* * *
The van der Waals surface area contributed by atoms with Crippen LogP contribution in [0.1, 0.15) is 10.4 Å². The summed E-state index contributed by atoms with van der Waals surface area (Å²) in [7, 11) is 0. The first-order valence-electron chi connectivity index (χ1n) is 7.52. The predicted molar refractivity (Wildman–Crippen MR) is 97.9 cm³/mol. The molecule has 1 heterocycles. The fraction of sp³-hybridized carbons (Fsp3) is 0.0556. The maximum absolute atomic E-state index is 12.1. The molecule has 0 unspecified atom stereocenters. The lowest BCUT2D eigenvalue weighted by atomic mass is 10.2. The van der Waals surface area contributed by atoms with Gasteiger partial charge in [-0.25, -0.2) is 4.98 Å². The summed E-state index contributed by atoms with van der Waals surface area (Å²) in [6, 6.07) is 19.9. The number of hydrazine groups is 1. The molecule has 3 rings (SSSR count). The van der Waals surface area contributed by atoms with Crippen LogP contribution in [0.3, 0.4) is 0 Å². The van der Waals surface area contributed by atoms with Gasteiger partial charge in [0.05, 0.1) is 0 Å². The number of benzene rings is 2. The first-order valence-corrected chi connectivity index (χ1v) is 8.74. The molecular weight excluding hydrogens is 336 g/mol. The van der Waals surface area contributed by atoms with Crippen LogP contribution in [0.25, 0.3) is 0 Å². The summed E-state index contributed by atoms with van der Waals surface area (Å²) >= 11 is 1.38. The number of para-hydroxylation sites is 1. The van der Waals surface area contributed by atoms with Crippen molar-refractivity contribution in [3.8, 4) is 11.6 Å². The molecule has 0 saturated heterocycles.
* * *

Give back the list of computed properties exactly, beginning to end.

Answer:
The van der Waals surface area contributed by atoms with Crippen LogP contribution in [0.1, 0.15) is 10.4 Å². The summed E-state index contributed by atoms with van der Waals surface area (Å²) in [7, 11) is 0. The first-order valence-electron chi connectivity index (χ1n) is 7.52. The predicted molar refractivity (Wildman–Crippen MR) is 97.9 cm³/mol. The molecule has 1 heterocycles. The fraction of sp³-hybridized carbons (Fsp3) is 0.0556. The maximum absolute atomic E-state index is 12.1. The molecule has 0 unspecified atom stereocenters. The lowest BCUT2D eigenvalue weighted by atomic mass is 10.2. The van der Waals surface area contributed by atoms with Gasteiger partial charge in [-0.25, -0.2) is 4.98 Å². The summed E-state index contributed by atoms with van der Waals surface area (Å²) in [6, 6.07) is 19.9. The number of hydrazine groups is 1. The molecule has 3 rings (SSSR count). The van der Waals surface area contributed by atoms with Crippen LogP contribution in [0.3, 0.4) is 0 Å². The van der Waals surface area contributed by atoms with Gasteiger partial charge in [0.05, 0.1) is 0 Å². The number of benzene rings is 2. The first-order valence-corrected chi connectivity index (χ1v) is 8.74. The molecular weight excluding hydrogens is 336 g/mol. The van der Waals surface area contributed by atoms with Crippen LogP contribution in [0.25, 0.3) is 0 Å². The summed E-state index contributed by atoms with van der Waals surface area (Å²) >= 11 is 1.38. The number of para-hydroxylation sites is 1. The van der Waals surface area contributed by atoms with Crippen molar-refractivity contribution in [3.8, 4) is 11.6 Å². The molecule has 0 saturated heterocycles.